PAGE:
There are some blues songs, usually ballads, that have many different versions—the same characters act differently depending on if you hear the version sung by a chain gang in Georgia or an old bluesman in Tennessee. Singers add and take away stanzas and rhymes, start and end the action at different points, collectively weaving together the deeds of an outlaw like Staggerlee or the story of the mean sheriff and Poor Lazarus, figures who billow into myth. The origin stories of Robert Johnson work much in the same way, with overlapping and conflicting details that congregate and disperse, making way for empty spaces and simultaneous truths.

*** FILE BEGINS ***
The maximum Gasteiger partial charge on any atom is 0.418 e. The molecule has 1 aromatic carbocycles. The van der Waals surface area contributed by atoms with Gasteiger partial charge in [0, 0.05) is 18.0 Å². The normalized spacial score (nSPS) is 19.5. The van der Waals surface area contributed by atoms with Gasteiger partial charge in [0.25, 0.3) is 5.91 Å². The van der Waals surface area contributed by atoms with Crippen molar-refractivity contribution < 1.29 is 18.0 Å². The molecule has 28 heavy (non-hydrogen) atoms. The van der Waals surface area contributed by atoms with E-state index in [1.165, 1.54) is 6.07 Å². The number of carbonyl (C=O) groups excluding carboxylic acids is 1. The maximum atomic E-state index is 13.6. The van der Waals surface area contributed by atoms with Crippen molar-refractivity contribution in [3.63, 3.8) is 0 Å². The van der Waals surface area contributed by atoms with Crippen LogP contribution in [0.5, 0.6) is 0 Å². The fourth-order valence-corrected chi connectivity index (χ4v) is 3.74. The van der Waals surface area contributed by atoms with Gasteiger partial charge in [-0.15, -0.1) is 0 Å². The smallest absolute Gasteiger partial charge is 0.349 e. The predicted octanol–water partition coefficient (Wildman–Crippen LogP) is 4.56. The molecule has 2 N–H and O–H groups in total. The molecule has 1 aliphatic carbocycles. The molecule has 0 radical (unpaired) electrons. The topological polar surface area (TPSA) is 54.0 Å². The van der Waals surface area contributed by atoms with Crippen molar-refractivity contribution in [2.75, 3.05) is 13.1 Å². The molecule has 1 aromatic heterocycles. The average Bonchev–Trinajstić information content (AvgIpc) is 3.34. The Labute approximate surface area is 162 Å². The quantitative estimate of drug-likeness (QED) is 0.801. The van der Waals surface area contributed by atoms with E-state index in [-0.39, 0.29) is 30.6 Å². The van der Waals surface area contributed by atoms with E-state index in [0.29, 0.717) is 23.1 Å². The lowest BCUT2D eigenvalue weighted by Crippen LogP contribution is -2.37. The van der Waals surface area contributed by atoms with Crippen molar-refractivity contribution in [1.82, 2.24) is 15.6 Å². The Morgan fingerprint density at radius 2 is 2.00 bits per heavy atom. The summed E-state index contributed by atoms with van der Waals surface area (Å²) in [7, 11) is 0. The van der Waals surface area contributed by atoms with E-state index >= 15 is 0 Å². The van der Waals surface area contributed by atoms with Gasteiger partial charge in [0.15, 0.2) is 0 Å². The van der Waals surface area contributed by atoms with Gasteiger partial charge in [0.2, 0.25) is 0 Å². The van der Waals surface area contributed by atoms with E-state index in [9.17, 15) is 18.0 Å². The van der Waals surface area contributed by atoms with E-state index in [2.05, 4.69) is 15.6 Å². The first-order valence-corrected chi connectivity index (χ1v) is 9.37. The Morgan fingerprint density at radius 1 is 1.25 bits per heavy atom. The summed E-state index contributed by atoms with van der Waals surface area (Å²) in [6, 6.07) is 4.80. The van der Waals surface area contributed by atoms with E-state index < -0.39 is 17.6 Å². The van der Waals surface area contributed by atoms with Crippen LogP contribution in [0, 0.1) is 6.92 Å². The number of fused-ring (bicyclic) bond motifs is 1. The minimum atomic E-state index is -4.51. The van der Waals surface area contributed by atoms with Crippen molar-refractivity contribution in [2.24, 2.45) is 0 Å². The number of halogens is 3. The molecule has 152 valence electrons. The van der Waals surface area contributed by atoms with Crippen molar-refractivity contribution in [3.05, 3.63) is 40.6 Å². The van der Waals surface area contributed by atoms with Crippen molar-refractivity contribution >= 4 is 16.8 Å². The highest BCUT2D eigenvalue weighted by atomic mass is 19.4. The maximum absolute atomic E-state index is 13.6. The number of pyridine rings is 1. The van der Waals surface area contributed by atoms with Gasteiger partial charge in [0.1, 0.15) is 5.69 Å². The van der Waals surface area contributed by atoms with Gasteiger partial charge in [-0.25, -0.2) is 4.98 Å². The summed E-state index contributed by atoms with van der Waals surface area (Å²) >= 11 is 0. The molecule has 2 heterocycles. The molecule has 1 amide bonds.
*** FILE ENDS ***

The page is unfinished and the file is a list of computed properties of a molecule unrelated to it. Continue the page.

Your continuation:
So it is not so much the image of Robert Johnson shaking hands with the devil over his newly tuned guitar that seems to have taken hold in our national imaginary, but the lack of an image, the blankness that stands in its place. The devil story is one we like to tell because it is literally unimaginable. Our inability to visualize the physical materiality of that scene is what allows us to take the Robert Johnson story—the two known photographs of him, his recordings, and the wildly various and conflicting impressions he left on those who met him—and run. 

We run in so many directions with that idea—of selling your soul to the devil for musical talent—that we have left Robert Johnson standing at the mythical crossroads, howling out his blues to the wilderness, in either the clearest and most proximate act of selfhood possible, or the loneliest and least traceable. 


Mechanics of Recording III